What is Whiplash?
Whiplash describes a situation where your head moves quickly backward and forwards, at the same time that it rotates. For example, if you are in a car accident where your body jerks back while your head is moving forward at the same time. The more extreme your back-and-forth or side-to-side movements are, the more likely you will have a spinal injury. Whiplash can cause a variety of symptoms, including:
Whiplash may also be called a hyperextension or hyperflexion injury.

What Causes Whiplash?
There is no single cause for whiplash injuries. They may be caused by:
Shocks of the head, lower neck, upper spine, or mid-back can generate abnormal forces on your neck. The irregular forces cause the soft tissues of your neck to stretch too far or too suddenly, creating excessive movement that may result in damage. These muscles and ligaments are extremely strong, but they aren't designed to suddenly absorb a large amount of force. In fact, the damage from motor vehicle crashes is typically to these soft tissues rather than your bones or discs.
Whiplash may also be caused by physical trauma from other types of accidents such as falls and sports injuries.

What Are the Symptoms?
Symptoms include:

  • Neck pain
  • Neck stiffness
  • Shoulder pain
  • Low back pain
  • Dizziness
  • Pain in your arm or hand
  • Numbness in your arm or hand

Severe whiplash can also lead to:

  • Ringing in your ears
  • Blurred vision
  • Concentration or memory problems
  • Irritability
  • Sleeplessness
  • Tiredness

It is important for people who have had an accident that has caused them whiplash pain to seek medical attention so they can prevent further damage, arthritis or other problems down the road.
The sooner you get help, the more likely you are to recover completely.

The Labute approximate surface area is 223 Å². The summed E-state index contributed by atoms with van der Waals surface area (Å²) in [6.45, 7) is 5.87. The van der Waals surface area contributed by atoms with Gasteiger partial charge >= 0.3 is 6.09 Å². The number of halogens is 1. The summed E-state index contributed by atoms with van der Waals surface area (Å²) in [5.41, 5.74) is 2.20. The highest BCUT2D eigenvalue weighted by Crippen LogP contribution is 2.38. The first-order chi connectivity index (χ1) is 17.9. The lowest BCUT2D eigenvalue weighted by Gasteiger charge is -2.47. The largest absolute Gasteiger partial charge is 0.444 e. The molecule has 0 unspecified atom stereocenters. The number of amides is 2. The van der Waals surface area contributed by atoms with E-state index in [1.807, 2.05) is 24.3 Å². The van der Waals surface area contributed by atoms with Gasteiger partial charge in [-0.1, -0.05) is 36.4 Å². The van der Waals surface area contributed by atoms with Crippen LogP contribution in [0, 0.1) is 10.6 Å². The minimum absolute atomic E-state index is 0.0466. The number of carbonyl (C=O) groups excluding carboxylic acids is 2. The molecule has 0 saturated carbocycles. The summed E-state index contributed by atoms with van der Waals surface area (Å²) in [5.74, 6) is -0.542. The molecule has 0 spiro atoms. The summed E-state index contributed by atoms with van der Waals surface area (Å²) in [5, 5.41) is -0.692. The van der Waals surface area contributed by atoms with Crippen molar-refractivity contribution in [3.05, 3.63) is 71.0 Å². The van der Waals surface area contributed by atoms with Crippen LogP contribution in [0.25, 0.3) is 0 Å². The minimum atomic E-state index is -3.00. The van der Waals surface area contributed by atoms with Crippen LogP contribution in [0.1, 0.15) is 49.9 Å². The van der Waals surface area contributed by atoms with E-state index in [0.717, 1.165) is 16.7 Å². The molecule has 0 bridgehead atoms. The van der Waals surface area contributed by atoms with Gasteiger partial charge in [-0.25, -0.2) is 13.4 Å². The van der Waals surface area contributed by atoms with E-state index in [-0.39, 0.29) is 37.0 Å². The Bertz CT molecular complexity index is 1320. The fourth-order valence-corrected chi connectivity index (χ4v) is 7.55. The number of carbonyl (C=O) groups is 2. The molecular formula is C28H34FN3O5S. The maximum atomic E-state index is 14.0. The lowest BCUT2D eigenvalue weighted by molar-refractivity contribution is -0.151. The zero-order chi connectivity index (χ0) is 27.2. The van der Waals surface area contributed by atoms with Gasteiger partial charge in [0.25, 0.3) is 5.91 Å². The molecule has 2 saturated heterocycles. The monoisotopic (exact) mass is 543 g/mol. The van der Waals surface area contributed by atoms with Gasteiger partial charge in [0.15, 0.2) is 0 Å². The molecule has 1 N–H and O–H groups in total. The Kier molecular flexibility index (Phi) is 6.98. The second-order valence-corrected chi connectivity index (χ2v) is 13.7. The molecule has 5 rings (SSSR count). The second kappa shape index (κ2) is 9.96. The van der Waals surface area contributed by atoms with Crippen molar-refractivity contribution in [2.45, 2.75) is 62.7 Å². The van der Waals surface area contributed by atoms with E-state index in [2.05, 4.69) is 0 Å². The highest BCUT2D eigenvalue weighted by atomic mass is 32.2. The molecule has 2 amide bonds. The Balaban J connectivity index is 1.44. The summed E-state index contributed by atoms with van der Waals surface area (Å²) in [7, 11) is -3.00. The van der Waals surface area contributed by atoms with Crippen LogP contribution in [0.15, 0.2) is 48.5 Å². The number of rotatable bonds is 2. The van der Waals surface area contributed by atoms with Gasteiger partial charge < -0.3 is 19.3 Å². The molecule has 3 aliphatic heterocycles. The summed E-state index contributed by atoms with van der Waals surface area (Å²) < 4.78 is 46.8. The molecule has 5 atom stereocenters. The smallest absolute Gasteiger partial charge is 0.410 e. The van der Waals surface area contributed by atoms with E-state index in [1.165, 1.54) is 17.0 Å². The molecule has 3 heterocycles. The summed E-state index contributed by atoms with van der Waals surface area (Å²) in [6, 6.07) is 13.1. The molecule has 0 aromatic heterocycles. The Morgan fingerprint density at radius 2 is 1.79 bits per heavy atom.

People who think they may have a whiplash injury never should just 'wait it out'. Whiplash can cause serious problems, including cervical disc injuries that may require surgery.


What Can I Do Right Now?
If you are experiencing any of these symptoms after an accident or other trauma, seek immediate medical attention. Don't put off having your condition checked by a doctor because you don't have insurance or money for treatment. Tell your doctor about your pain so they know what kind of damage might have been caused by your neck being stretched too far or moved in ways it wasn't designed to move. Your doctor will do a thorough physical exam and may order tests to determine what kind of damage has been done.
They may prescribe medications for temporary pain relief. They may also recommend or provide other treatments, such as:

People who have chronic neck pain often benefit from osteopathy, physical therapy, massage therapy, and acupuncture. Successful treatment depends on the severity of your injury, so if you can't move normally, don't expect to recover fully when you are trying to heal yourself. You should always seek proper medical attention in cases that involve whiplash injuries. Early detection is key when dealing with any kind of soft-tissue damage in your neck because it allows doctors to repair the tissues before they become too damaged, reducing the risk for subsequent health problems or arthritis in later life. The earlier you can get help, the greater your chances are of complete recovery.